“Recognize and generate simple equivalent fractions, e.g., 1/2 = 2/4, 4/6 = 2/3). Explain why the fractions are equivalent, e.g., by using a visual fraction model.” CCSSM 3.NF.3b
Let’s work backward on this one. We know that one way to find an equivalent fraction is to multiply both the numerator and denominator by the same number. In other words, multiply the fraction by a version of one. For example, if we multiply 1/2 by 2/2 (a version of 1), we get 2/4. Multiply it by 3/3 and we get 3/6, etc. The same holds true for division. Divide 4/8 by 2/2 and you get 2/4. The problem is that we often teach students the process without helping them to understand why it works. The process is totally abstract, that is, it is completely symbolic. Let’s take a look at how we can incorporate both concrete (hands-on) and representational (pictorial) activities to build an understanding of the abstract process.
This post contains affiliate links, which simply means that when you use my link and purchase a product, I receive a small commission. There is no additional cost to you, and I only link to books and products that I personally use and recommend.
You can certainly use fraction tiles for this activity, but I want to show it with fraction strips, which you can download for free below.
Provide each student with a halves strip.
Have kiddos lightly shade 1/2 and darken the line between the halves. Engage the students in math talk throughout this activity. For example, asking why is this 1/2? What does the denominator (2) mean? How about the numerator (1)? You get the idea.
Ask students, Talk to a partner. How might we use this same strip to see fourths? After students have had a chance to talk briefly, ask for ideas. Hopefully, at least one group of students suggests folding the strip. Direct students to fold the 1/2 strip in half and then in half again, creating fourths. Have them darken the fold lines. Ask what fraction they see shaded now (2/4). Write 1/2 and 2/4 next to each other on the board and ask students what they notice about the numerators and denominators. They might not notice anything yet, and that’s okay.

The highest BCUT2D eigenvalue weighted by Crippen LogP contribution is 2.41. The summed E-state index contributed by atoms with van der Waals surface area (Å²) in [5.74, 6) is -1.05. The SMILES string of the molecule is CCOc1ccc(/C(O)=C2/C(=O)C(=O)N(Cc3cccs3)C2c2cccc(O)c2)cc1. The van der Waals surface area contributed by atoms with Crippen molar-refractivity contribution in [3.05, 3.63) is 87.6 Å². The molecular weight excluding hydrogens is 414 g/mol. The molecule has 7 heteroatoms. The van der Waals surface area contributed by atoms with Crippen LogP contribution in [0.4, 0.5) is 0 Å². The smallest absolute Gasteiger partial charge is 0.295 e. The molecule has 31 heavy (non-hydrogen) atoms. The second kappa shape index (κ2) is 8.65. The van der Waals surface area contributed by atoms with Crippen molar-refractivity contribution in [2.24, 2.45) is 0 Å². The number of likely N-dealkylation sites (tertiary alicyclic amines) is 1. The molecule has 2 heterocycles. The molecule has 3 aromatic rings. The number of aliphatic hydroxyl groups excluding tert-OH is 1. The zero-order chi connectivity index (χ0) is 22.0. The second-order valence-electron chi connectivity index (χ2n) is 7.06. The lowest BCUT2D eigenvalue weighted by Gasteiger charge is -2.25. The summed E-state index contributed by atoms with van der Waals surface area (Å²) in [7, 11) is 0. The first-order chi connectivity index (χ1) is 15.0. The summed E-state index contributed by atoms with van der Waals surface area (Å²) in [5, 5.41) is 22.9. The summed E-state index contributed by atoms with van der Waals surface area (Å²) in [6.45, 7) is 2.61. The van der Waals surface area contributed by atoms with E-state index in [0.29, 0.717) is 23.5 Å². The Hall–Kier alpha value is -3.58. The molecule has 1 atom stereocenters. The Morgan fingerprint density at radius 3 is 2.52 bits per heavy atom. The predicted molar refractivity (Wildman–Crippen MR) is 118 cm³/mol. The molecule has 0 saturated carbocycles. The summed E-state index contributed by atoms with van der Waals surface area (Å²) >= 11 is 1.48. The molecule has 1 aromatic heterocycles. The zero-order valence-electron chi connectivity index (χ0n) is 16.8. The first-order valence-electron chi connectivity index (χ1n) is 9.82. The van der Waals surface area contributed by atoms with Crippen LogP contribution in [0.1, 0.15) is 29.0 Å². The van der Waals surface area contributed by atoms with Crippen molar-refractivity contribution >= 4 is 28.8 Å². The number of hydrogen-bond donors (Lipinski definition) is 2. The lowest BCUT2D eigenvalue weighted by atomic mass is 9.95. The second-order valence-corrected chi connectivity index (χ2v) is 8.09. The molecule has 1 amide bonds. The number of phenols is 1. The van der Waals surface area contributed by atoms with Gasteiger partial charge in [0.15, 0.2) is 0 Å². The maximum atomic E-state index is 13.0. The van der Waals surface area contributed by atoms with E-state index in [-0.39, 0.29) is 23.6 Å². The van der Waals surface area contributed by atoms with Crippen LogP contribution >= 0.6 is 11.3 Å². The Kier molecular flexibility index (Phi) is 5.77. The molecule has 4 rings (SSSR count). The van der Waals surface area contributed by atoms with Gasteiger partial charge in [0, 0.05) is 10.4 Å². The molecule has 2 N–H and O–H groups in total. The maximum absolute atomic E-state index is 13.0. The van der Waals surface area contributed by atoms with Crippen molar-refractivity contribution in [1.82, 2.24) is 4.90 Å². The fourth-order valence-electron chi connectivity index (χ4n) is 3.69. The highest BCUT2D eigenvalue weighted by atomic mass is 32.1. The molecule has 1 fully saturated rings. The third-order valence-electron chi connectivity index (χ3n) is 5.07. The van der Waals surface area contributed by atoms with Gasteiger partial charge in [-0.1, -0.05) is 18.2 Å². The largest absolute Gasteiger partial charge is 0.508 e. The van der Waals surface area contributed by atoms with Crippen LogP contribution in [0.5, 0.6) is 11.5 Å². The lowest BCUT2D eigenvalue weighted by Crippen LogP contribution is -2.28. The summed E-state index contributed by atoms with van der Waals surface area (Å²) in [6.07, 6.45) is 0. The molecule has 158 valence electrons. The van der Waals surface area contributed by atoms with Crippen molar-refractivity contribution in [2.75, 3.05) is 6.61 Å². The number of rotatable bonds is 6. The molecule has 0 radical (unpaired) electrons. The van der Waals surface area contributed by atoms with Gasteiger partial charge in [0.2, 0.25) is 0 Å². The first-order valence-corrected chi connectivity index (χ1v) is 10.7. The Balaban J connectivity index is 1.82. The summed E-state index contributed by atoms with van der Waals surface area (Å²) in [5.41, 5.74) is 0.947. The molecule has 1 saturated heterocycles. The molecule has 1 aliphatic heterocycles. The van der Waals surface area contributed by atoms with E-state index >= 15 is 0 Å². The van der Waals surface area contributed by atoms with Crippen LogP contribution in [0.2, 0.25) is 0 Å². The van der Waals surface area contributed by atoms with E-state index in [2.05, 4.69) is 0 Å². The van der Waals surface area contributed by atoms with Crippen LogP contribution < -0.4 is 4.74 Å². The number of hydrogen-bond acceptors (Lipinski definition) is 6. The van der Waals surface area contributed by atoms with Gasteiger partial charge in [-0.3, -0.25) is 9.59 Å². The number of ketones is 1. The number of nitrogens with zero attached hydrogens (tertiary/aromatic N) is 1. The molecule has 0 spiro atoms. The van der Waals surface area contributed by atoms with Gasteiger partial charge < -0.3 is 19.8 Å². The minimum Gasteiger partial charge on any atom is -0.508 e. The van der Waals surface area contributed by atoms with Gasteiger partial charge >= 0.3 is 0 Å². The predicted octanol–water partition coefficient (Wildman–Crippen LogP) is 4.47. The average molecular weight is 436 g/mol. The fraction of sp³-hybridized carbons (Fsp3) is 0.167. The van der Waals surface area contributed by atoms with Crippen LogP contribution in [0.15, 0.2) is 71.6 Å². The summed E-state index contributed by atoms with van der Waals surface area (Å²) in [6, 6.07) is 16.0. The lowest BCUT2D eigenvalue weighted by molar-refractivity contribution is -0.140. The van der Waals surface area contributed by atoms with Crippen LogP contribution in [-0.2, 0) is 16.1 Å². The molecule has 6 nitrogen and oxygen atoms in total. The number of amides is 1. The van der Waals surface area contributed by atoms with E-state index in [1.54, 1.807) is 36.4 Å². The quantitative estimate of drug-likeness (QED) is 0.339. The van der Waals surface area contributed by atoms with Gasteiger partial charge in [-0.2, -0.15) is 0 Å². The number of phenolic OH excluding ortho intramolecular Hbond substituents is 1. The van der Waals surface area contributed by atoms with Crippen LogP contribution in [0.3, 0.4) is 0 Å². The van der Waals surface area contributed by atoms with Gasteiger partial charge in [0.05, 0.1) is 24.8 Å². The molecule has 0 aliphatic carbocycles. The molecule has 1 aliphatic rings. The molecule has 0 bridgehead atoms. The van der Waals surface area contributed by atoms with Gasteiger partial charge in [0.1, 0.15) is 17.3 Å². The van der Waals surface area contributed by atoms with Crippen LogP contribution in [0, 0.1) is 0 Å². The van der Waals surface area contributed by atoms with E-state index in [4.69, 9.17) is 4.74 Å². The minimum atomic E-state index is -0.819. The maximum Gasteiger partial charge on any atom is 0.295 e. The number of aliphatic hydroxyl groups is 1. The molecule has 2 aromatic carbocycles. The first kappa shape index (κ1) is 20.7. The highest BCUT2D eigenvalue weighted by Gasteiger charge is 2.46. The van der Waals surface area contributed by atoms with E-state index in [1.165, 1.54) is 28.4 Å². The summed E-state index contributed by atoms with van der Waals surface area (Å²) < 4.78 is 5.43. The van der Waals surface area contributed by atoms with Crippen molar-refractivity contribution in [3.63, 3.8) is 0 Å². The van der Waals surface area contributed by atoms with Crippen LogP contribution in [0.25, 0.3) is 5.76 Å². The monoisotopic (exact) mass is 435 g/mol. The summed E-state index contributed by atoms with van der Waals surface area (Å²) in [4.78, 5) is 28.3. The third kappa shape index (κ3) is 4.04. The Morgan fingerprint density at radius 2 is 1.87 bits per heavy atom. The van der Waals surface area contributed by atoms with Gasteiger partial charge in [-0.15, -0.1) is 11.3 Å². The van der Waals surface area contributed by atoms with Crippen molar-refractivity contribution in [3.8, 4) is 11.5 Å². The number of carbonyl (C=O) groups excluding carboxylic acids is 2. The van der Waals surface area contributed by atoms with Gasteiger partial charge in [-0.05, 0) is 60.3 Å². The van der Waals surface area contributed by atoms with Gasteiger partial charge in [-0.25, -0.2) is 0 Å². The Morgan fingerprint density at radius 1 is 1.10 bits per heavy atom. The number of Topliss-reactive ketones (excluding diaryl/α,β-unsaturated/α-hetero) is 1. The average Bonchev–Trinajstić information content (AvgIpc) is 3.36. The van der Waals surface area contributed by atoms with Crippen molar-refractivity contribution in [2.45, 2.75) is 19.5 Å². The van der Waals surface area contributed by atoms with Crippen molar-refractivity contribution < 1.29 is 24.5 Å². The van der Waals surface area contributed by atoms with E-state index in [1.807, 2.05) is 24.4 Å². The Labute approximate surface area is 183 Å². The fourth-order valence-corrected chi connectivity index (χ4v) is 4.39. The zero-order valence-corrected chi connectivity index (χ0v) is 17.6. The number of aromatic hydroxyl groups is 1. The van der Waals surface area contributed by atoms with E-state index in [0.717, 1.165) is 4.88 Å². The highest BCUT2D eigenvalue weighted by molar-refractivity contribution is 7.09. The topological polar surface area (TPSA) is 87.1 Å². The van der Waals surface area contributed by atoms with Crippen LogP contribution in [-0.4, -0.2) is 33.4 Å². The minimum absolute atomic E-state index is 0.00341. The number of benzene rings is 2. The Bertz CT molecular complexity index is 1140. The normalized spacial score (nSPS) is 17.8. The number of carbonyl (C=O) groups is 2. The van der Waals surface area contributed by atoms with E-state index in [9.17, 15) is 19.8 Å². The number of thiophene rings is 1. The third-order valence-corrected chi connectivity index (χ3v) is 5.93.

Ask students, Talk to a partner. What do you think would happen if we folded it again? After students chat for a minute or so, ask for responses. Just like with a science experiment, it’s always a good idea to have students predict during math explorations. Next, have the kiddos fold the same strip in half again. Again, have students darken the fold lines. Ask, What do we have now? (eighths) How many are shaded? (4)
Write 1/2 and 4/8 next to each other on the board. Also, write 2/4 and 4/8 next to each other. Have students turn and talk to each other about the relationships they see between the numerators and denominators. Hopefully, you’ll have students who start to see the multiplicative relationships. Then you can introduce the written process:
See if they can explain why this works with the strips (When we folded it, we had twice as many shaded parts and twice as many total parts.). See if they can work together to apply this process to 1/2 and 4/8 and 2/4 and 4/8.
Give them practice with the strips and other combinations. Keep it open-ended! Ask them if they can find, show, and describe other equivalencies with their strips.
As with all mathematical concepts, multiple representations are the key to deep understanding. Let them explore this idea with fraction representations other than strips, as shown below.